AI capabilities that are currently available commercially to recognize and predict features in imagery were generally trained on images of real world objects that would be captured in photographs, like cats.  They were not designed for the patterns and complexities inherent in satellite imagery. As a result, existing approaches often do not perform well when applied to satellite data.  AI/ML experts whose research uses earth observation data for understanding agricultural issues such as food security have noted that satellite imagery should be considered a “distinct modality for machine learning research and that we must recognize it as such to advance the quality and impact of SatML research across theory, methods, and deployment”. 1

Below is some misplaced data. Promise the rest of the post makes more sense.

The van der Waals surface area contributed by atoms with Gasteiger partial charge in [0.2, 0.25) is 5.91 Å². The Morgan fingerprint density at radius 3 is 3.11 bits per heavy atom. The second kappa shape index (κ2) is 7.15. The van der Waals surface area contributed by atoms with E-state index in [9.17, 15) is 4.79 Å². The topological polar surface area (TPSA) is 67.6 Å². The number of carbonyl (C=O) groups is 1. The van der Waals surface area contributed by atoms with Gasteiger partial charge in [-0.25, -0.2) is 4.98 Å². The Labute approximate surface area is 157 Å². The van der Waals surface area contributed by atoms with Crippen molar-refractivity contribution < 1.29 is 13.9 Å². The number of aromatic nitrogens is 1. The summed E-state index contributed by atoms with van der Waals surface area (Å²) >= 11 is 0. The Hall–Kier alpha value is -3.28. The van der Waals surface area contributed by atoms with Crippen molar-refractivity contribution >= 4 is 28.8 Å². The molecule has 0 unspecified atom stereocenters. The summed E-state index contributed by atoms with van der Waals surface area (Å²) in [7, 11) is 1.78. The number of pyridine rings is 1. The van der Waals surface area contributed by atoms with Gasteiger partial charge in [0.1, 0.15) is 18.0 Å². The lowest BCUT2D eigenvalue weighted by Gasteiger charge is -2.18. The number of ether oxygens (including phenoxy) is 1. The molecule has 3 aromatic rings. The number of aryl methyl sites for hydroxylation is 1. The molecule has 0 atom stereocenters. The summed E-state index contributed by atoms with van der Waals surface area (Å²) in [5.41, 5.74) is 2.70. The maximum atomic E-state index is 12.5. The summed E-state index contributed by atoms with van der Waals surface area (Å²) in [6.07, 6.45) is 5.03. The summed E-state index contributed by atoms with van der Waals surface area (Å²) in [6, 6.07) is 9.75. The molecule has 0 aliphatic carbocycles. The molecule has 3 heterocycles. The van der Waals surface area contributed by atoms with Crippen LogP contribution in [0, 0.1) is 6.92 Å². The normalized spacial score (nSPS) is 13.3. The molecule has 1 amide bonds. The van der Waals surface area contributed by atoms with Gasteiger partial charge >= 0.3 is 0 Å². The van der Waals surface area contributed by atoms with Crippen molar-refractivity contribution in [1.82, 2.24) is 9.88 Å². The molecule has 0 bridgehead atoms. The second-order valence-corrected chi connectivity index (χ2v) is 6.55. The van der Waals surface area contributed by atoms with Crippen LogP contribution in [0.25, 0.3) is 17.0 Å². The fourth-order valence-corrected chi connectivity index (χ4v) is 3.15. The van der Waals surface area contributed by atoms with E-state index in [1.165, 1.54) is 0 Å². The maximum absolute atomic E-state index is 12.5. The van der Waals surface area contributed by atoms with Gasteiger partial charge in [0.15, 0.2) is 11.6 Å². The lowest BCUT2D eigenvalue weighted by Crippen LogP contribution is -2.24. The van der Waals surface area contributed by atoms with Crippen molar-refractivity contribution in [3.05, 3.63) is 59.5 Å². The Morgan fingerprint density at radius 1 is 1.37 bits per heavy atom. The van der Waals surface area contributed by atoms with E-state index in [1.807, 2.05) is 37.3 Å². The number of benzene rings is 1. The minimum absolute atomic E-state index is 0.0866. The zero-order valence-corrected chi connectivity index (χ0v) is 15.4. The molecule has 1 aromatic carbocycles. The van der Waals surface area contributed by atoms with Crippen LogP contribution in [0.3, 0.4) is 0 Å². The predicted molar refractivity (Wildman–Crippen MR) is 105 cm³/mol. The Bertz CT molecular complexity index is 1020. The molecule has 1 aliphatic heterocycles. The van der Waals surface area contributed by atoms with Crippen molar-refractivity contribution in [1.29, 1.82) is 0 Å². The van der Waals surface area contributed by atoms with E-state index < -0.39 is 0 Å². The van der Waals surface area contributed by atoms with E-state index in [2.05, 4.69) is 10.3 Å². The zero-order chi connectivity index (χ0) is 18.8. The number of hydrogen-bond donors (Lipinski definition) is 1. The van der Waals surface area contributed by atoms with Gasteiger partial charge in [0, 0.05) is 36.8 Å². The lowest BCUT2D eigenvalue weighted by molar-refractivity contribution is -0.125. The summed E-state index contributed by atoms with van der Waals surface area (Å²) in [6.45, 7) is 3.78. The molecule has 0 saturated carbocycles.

Acknowledging that satellite imagery has distinct characteristics that must be considered in the development of ML models leads to a number of areas for deeper work.  A key area is in data used to train ML models.  “Most techniques are not generalizable across heterogeneous landscapes”2 (eg the Amazon Basin and the US Corn Belt have distinctly different signatures in imagery).  There is currently a lack of large, high-quality, labeled training data available on a global scale.  The investment in making geospatial training datasets that are easy to work with for ML researchers is dwarfed by the investment in mainstream ML research.